Graeme Bilbe, Research & Development Director, DNDi
What would you say were the three main achievements in DNDi’s R&D portfolio in 2016?
The first thing that comes to mind is sleeping sickness. We’ve reached an important milestone for DNDi with fexinidazole as it is our first new chemical entity (NCE) to get through Phase II/III clinical trials successfully. Not only that, but we only lost two out of a total of 390 patients to follow up. This is truly an incredible result in the real-life conditions of running clinical trials in the DRC, so kudos to the clinical teams. And behind fexinidazole, we have another oral drug, SCYX-7158, in Phase II/III trials, so there is lots of promise.
Second, I’d say the advances in our leishmaniasis pipeline. We now have two pre-clinical candidates, and two other series in advanced lead optimization, plus our partners have signaled up to an additional four compounds close to pre-clinical candidate development. Together with our partners, we have NCEs representing six new classes of potential drug with unprecedented efficacy against both visceral and cutaneous leishmaniasis in animal models. So overall, the pipeline is looking very healthy and could transform the treatment landscape for leishmaniasis.
And in three, I’d pick the great strides made by our team working on hepatitis C. In less than a year, we’ve gone from signing a Memorandum of Understanding with the Egyptian drug manufacturer Pharco Pharmaceuticals, building a great collaboration with Malaysian and Thai governments, and now we have about 190 patients enrolled in our Phase II/III trial.
Have our R&D strategies evolved much since DNDi was created?
From the start, we took a three-pronged strategy: short- medium- and long-term. Short-term means improving access to existing medicines by completing registration and extending the geographical reach of existing treatments. In the medium-term, the focus was on therapeutic switching, combining and reformulating existing treatments to improve them so that they are better adapted to field conditions and patient needs. ASAQ for malaria, NECT for sleeping sickness, and SSG&PM for visceral leishmaniasis are some of the results of this short- and medium-term strategy.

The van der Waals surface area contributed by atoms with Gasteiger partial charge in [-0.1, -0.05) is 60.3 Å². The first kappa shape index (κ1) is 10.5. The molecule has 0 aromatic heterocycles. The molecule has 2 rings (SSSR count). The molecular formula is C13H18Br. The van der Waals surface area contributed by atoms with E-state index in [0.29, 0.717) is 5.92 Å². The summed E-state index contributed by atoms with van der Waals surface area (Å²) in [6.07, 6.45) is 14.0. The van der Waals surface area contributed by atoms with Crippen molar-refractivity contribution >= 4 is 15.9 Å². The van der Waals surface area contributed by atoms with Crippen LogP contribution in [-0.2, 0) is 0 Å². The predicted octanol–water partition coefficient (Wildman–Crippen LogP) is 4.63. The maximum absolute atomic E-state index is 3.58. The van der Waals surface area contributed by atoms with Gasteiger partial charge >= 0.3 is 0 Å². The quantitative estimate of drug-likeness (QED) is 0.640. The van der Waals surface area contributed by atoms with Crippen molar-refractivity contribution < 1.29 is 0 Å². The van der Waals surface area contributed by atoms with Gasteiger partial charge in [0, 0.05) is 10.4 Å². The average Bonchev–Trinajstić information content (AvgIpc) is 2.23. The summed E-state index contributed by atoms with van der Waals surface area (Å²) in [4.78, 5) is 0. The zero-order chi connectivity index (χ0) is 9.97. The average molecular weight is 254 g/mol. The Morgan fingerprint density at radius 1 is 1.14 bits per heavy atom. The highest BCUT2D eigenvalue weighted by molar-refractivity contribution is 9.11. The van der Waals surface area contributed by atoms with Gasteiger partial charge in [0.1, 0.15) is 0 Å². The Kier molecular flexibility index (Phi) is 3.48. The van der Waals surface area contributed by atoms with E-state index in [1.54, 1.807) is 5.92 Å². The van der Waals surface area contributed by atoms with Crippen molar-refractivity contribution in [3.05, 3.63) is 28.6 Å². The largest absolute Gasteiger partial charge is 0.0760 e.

For some of these, the treatments we developed are still be suboptimal, in that R&D needs still remain acute. But without question they have saved neglected patients’ lives. The impact of NECT for example is pretty telling: the number of HAT cases has decreased from hundreds of thousands to tens of thousands, and there are now only 3,000 left in those areas that we have been able to access.
For other disease areas, progress has been slower. Our work on paediatric benznidazole has taught us a huge amount about Chagas disease. We have trail-blazed the use of PCR as a readout for parasitaemia and have hope for a future proof of cure. Using PCR, we discovered that benznidazole is quite effective, so we are now working on alternative regimens and combinations to increase its tolerability.
As for the long-term: DNDi’s strategy is to invest in drug discovery to produce new fit-for-purpose treatments with improved efficacy and tolerability. These efforts are bearing fruit – we currently have 15 NCEs in our pipeline for all kinetoplastid diseases, mycetoma and hepatitis C.
Looking ahead, what future challenges do you foresee for DNDi within the broader R&D landscape?
The main challenge for DNDi’s R&D teams will always be to deliver new treatments. R&D for infectious diseases is subject to high attrition: we estimate that for every 1,000 hits only one will become a registered drug. Our way of mitigating that has been to increase substantially our number of clinical research projects and develop an integrated strategy for drug discovery, including risk management strategies.
But we have enormous faith in the DNDi model. So much so that a few years ago we decided to evaluate regularly any new potential disease to add to the DNDi portfolio and determine whether DNDi can have an impact and should enter the field. We’re expecting this to result in investment in new disease areas or fields of research and hence an increased number of partners – one immediate example is antimicrobial resistance, where we established the Global Antibiotic Research and Development Partnership (GARDP) in collaboration with WHO last year.
Another challenge will be how to continue to raise awareness for diseases that remain more than neglected, such as mycetoma, which are ignored in the shadow of deadly outbreaks of viral diseases like Ebola. And access to treatments will definitely remain a priority action. We still need governments to acknowledge that some diseases such as Chagas disease are a public health issue in their countries, and for all stakeholders to take responsibility and provide support to ensure patients aren’t neglected. Securing access to affordable hepatitis C regimens will also be a critical challenge.
It’s important to remember DNDi was only ever meant to be part of the solution for neglected patients. We’ve advocated for governments to create a framework for all R&D actors to work within, that is sustainable, focused on public health priorities and patients’ needs, and ensures that the results of R&D are affordable and available. And while there’s no shortage of expert reports that recommend that a framework along these lines be created, we’re not yet seeing enough government action that will address all areas of public health importance. Going forward, that is the challenge at its most fundamental.
Graeme Bilbe, Research & Development Director, DNDi